Swimming with Hawaiian spinner dolphins will be a thing of the past come next month.
The National Marine Fisheries Service Tuesday published its final rule banning the popular practice in Hawaiian waters effective Oct. 28 saying the regulation under the Marine Mammal Protection Act is necessary to protect the nocturnal animals from those seeking encounters with the playful species.
Swimming with Hawaiian spinner dolphins (Stenella longirostris) is a popular activity among tourists and residents in Hawaii that generates millions annually. A host of companies offer tours that take swimmers to areas frequented by dolphins with the aim of giving them an opportunity to get in the water with the animals.
Hawaii’s wild dolphin tourism industry in 2013 generated an estimated $102 million on Hawaii Island and Oahu with dolphin viewing generating $58.6 million and swimming $39.2 million, according to a study of 77 dolphin tour companies by researchers with the University of Hawaii at Manoa, Duke University and York University published in August 2020 in Frontiers of Marine Science.
According to the study, an estimated 524 to 761 Hawaiian spinner dolphins, or naia, reside in waters around Kailua-Kona and 329 around Oahu. They’re frequently seen close to shore and are known for their tri-colored pattern, relatively small size at 5-6 feet and ability to spin while leaping in the air.
Dolphin tourism off Kailua-Kona accounted for approximately 43%, or $44.1 million, of the total annual revenue with about $13.5 million coming from dolphin swims and $26.3 million from watches.
The rule, published Tuesday in the Federal Register, prohibits swimming with or getting within 50 yards (45.7 meters) of a spinner dolphin that is within 2 nautical miles of the shore of the main Hawaiian Islands. The rule applies to persons, boats, canoes, stand-up paddleboards, drones or other objects.
That means being within 1/2 of a football field of the mammal, by any means, including swimming or intercepting by boat the mammal’s path, would be outlawed — statewide.
“Although unauthorized take of marine mammals, including harassment of spinner dolphins, already is and continues to be prohibited under the MMPA throughout their range, the purpose of this regulation is to identify and prohibit specific human activities that result in take (including harassment) of Hawaiian spinner dolphins, and thus reduce disturbance and disruption of important Hawaiian spinner dolphin behaviors in areas where human-dolphin interactions are most likely to occur,” the rule reads. “This regulation is expected to reduce take of Hawaiian spinner dolphins and the impact of human viewing and interaction on these animals in the main Hawaiian Islands (MHI).”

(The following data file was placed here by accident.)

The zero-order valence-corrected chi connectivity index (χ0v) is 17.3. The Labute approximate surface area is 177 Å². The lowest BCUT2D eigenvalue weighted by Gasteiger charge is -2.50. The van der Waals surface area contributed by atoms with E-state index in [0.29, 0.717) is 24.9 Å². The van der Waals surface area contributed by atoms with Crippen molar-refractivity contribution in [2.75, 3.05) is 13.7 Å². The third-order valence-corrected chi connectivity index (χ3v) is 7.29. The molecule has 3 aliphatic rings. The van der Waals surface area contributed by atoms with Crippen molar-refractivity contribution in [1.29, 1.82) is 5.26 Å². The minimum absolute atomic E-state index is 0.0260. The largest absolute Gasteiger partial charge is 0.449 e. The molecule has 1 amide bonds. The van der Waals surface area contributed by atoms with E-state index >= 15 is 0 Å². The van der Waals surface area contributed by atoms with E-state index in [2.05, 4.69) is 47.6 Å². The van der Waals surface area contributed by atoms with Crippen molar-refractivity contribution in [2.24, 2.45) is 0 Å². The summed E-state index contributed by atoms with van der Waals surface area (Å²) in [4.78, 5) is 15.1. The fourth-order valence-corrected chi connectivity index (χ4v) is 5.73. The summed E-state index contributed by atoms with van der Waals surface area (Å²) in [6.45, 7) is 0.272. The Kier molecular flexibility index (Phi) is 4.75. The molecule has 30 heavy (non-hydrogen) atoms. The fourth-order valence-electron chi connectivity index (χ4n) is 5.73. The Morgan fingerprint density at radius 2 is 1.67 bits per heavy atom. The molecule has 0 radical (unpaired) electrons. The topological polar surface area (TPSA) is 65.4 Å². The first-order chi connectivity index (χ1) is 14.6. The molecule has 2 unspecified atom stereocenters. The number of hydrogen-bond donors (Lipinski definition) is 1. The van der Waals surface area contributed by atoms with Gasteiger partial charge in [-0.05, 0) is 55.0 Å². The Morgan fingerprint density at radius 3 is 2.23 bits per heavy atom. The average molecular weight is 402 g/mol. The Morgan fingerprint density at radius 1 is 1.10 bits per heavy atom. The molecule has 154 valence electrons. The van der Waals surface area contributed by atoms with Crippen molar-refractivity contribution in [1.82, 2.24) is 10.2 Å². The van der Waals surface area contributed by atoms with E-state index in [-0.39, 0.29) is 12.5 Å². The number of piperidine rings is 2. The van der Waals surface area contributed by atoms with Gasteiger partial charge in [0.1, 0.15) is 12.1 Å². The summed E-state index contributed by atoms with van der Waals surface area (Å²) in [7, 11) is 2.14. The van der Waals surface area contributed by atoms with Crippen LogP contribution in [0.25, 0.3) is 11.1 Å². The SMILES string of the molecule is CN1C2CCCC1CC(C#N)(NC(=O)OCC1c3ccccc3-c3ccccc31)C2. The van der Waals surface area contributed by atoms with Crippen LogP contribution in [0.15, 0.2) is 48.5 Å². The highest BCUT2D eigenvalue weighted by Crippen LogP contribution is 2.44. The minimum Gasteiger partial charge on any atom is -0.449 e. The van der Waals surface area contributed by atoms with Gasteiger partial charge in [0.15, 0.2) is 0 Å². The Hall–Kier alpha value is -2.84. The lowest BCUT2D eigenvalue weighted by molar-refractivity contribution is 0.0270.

NOAA, under the auspices of which the National Marine Fisheries Service falls, first began efforts to create rules aimed at reducing impacts by implementing time-area closures in spinner dolphin resting bays with the publication of an advanced notice of proposed rulemaking in 2005. In August 2016, NOAA proposed rules that would make it illegal to approach or swim with Hawaiian spinner dolphins in Hawaii. A final EIS for the rule was published this summer.
With the publication Tuesday of the final rule, NOAA announced a proposed rule to establish time-area closures at four sites in West Hawaii and one on Maui. The proposed rule would establish mandatory time-area closures of Hawaiian spinner dolphins’ essential daytime habitats from 6 a.m. to 3 p.m. daily in areas of Kealakekua Bay, Honaunau Bay, Kauhako Bay (Ho‘okena), and Makako Bay on the Big Island, and La Perouse Bay on Maui.
Comments will be accepted on the proposal through Dec. 27. The proposed rule can be viewed at https://bit.ly/3ifySw3.
NOAA also is proposing a regulation that would prohibit entering certain areas between 6 a.m. and 3 p.m. in parts of the Big Island and Maui that are considered essential daytime habitats for spinner dolphins.
Hawaiian spinner dolphins are nocturnal, hunting at night and coming into shallow, near-shore waters to socialize, nurture their young, and rest in preparation for nightly foraging.
A 2018 study by doctoral student Julian Tyne that assessed the impact human exposure has on spinner dolphins off the Big Island’s leeward coast found that spinner dolphins off the Kona Coast were exposed to human activity within 100 meters 82% of the time when they were in resting bays, with only about 10 minutes of reprieve between interactions.
While the swim-with and 50-yard approach prohibition is expected to reduce frequency of human and spinner dolphin encounters, the specific essential daytime habitats have been a focused target for dolphin-directed activities where animals that use these areas are exposed to intense levels of disturbance.
“These time-area closures are necessary and appropriate under the MMPA to reduce take of individual animals in their daytime resting areas. Disturbances to dolphins’ daily behavioral patterns in essential daytime habitats may result in ‘take,’ as defined and prohibited under the MMPA and its implementing regulations,” the proposed rule reads. “The chronic nature of these problems in Hawaii and observed changes to spinner dolphin behavioral patterns over time are a cause for concern and require management action to prevent take and provide sufficient protection for Hawaiian spinner dolphins at essential daytime habitats.”